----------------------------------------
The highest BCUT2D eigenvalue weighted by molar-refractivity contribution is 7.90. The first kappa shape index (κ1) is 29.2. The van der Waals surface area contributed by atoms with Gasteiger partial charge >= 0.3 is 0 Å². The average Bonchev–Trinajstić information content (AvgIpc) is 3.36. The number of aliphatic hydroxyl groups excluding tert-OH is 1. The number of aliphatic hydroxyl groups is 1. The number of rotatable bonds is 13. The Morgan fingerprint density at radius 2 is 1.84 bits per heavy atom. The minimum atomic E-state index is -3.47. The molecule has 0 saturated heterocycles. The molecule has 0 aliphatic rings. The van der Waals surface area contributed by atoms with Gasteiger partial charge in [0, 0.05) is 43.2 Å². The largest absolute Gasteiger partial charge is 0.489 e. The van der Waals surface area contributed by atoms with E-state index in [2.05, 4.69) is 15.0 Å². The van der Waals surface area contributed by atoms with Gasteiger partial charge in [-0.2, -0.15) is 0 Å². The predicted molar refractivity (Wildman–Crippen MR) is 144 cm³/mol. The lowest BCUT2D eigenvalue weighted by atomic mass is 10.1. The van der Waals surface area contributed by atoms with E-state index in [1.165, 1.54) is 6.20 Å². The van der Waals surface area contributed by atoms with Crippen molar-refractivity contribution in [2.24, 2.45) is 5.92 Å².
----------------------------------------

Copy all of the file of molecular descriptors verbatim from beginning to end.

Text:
The highest BCUT2D eigenvalue weighted by molar-refractivity contribution is 7.90. The first kappa shape index (κ1) is 29.2. The van der Waals surface area contributed by atoms with Gasteiger partial charge >= 0.3 is 0 Å². The average Bonchev–Trinajstić information content (AvgIpc) is 3.36. The number of aliphatic hydroxyl groups excluding tert-OH is 1. The number of aliphatic hydroxyl groups is 1. The number of rotatable bonds is 13. The Morgan fingerprint density at radius 2 is 1.84 bits per heavy atom. The minimum atomic E-state index is -3.47. The molecule has 0 saturated heterocycles. The molecule has 0 aliphatic rings. The van der Waals surface area contributed by atoms with Gasteiger partial charge in [0, 0.05) is 43.2 Å². The largest absolute Gasteiger partial charge is 0.489 e. The van der Waals surface area contributed by atoms with E-state index in [2.05, 4.69) is 15.0 Å². The van der Waals surface area contributed by atoms with Gasteiger partial charge in [-0.2, -0.15) is 0 Å². The predicted molar refractivity (Wildman–Crippen MR) is 144 cm³/mol. The lowest BCUT2D eigenvalue weighted by atomic mass is 10.1. The van der Waals surface area contributed by atoms with E-state index in [1.165, 1.54) is 6.20 Å². The van der Waals surface area contributed by atoms with Crippen molar-refractivity contribution in [2.24, 2.45) is 5.92 Å².